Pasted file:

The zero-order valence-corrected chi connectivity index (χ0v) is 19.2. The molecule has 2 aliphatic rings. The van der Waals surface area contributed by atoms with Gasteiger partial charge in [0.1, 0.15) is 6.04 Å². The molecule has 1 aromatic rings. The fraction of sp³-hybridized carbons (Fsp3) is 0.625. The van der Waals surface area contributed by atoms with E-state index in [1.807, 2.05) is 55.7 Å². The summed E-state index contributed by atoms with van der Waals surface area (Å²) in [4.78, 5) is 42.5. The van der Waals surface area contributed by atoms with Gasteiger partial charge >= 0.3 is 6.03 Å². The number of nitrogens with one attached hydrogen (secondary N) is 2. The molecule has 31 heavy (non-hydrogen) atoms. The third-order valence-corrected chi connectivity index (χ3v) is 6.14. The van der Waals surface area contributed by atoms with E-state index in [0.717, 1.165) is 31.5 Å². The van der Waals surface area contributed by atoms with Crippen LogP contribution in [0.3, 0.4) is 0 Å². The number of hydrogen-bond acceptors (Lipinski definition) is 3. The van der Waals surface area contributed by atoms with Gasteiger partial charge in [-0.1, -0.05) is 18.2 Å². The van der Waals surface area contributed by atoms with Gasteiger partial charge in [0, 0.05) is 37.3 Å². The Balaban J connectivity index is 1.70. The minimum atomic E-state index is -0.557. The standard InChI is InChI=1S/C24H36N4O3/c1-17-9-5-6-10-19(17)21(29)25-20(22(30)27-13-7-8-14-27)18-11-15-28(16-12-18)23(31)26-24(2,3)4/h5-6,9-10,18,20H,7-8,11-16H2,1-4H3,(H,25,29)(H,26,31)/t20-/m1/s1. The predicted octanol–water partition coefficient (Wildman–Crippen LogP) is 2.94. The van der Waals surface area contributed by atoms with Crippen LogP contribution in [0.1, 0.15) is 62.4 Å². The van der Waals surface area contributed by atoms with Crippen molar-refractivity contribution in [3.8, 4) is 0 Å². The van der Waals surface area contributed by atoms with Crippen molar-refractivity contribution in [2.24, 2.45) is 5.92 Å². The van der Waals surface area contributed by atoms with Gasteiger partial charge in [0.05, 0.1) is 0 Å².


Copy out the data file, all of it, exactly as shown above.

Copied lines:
The zero-order valence-corrected chi connectivity index (χ0v) is 19.2. The molecule has 2 aliphatic rings. The van der Waals surface area contributed by atoms with Gasteiger partial charge in [0.1, 0.15) is 6.04 Å². The molecule has 1 aromatic rings. The fraction of sp³-hybridized carbons (Fsp3) is 0.625. The van der Waals surface area contributed by atoms with E-state index in [1.807, 2.05) is 55.7 Å². The summed E-state index contributed by atoms with van der Waals surface area (Å²) in [4.78, 5) is 42.5. The van der Waals surface area contributed by atoms with Gasteiger partial charge >= 0.3 is 6.03 Å². The number of nitrogens with one attached hydrogen (secondary N) is 2. The molecule has 31 heavy (non-hydrogen) atoms. The third-order valence-corrected chi connectivity index (χ3v) is 6.14. The van der Waals surface area contributed by atoms with E-state index in [0.717, 1.165) is 31.5 Å². The van der Waals surface area contributed by atoms with Crippen LogP contribution in [0.3, 0.4) is 0 Å². The number of hydrogen-bond acceptors (Lipinski definition) is 3. The van der Waals surface area contributed by atoms with Gasteiger partial charge in [-0.1, -0.05) is 18.2 Å². The van der Waals surface area contributed by atoms with Gasteiger partial charge in [0, 0.05) is 37.3 Å². The Balaban J connectivity index is 1.70. The minimum atomic E-state index is -0.557. The standard InChI is InChI=1S/C24H36N4O3/c1-17-9-5-6-10-19(17)21(29)25-20(22(30)27-13-7-8-14-27)18-11-15-28(16-12-18)23(31)26-24(2,3)4/h5-6,9-10,18,20H,7-8,11-16H2,1-4H3,(H,25,29)(H,26,31)/t20-/m1/s1. The predicted octanol–water partition coefficient (Wildman–Crippen LogP) is 2.94. The van der Waals surface area contributed by atoms with Crippen LogP contribution in [0.1, 0.15) is 62.4 Å². The van der Waals surface area contributed by atoms with Crippen molar-refractivity contribution in [3.8, 4) is 0 Å². The van der Waals surface area contributed by atoms with Crippen molar-refractivity contribution in [2.24, 2.45) is 5.92 Å². The van der Waals surface area contributed by atoms with Gasteiger partial charge in [0.05, 0.1) is 0 Å².